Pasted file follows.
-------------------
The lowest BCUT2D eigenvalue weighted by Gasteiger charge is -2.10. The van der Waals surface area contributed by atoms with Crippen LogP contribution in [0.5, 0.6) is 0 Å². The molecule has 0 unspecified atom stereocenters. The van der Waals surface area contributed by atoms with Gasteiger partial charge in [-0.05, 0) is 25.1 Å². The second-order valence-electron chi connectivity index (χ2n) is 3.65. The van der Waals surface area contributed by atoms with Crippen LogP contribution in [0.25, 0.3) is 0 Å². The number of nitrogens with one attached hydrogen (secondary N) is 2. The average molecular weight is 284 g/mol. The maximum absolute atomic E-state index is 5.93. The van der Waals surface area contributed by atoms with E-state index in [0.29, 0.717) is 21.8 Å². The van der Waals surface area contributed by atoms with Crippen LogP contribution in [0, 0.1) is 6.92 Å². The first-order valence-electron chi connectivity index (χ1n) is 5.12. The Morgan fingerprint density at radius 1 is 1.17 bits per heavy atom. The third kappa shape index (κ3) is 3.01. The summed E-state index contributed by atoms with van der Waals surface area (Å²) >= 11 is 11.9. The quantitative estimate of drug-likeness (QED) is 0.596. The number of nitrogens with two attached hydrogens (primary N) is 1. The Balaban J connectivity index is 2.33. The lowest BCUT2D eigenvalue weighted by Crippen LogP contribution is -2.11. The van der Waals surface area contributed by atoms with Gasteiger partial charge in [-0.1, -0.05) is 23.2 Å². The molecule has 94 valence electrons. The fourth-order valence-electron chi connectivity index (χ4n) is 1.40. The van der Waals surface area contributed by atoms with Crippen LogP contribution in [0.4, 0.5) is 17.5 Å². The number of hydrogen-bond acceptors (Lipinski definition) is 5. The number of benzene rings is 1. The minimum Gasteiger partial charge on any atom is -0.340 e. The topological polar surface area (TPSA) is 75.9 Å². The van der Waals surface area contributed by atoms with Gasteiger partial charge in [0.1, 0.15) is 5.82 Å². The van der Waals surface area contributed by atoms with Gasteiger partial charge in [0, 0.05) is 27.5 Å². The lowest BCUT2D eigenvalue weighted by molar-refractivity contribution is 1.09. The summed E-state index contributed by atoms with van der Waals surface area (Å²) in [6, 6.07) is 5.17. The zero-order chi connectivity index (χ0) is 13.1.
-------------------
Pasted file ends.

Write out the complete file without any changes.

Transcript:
The lowest BCUT2D eigenvalue weighted by Gasteiger charge is -2.10. The van der Waals surface area contributed by atoms with Crippen LogP contribution in [0.5, 0.6) is 0 Å². The molecule has 0 unspecified atom stereocenters. The van der Waals surface area contributed by atoms with Gasteiger partial charge in [-0.05, 0) is 25.1 Å². The second-order valence-electron chi connectivity index (χ2n) is 3.65. The van der Waals surface area contributed by atoms with Crippen LogP contribution in [0.25, 0.3) is 0 Å². The number of nitrogens with one attached hydrogen (secondary N) is 2. The average molecular weight is 284 g/mol. The maximum absolute atomic E-state index is 5.93. The van der Waals surface area contributed by atoms with E-state index in [0.29, 0.717) is 21.8 Å². The van der Waals surface area contributed by atoms with Crippen LogP contribution in [0, 0.1) is 6.92 Å². The first-order valence-electron chi connectivity index (χ1n) is 5.12. The Morgan fingerprint density at radius 1 is 1.17 bits per heavy atom. The third kappa shape index (κ3) is 3.01. The summed E-state index contributed by atoms with van der Waals surface area (Å²) >= 11 is 11.9. The quantitative estimate of drug-likeness (QED) is 0.596. The number of nitrogens with two attached hydrogens (primary N) is 1. The Balaban J connectivity index is 2.33. The lowest BCUT2D eigenvalue weighted by Crippen LogP contribution is -2.11. The van der Waals surface area contributed by atoms with Gasteiger partial charge in [-0.1, -0.05) is 23.2 Å². The molecule has 94 valence electrons. The fourth-order valence-electron chi connectivity index (χ4n) is 1.40. The van der Waals surface area contributed by atoms with Crippen LogP contribution in [0.4, 0.5) is 17.5 Å². The number of hydrogen-bond acceptors (Lipinski definition) is 5. The number of benzene rings is 1. The minimum Gasteiger partial charge on any atom is -0.340 e. The topological polar surface area (TPSA) is 75.9 Å². The van der Waals surface area contributed by atoms with Gasteiger partial charge in [0.1, 0.15) is 5.82 Å². The van der Waals surface area contributed by atoms with Gasteiger partial charge in [0, 0.05) is 27.5 Å². The lowest BCUT2D eigenvalue weighted by molar-refractivity contribution is 1.09. The summed E-state index contributed by atoms with van der Waals surface area (Å²) in [6, 6.07) is 5.17. The zero-order chi connectivity index (χ0) is 13.1.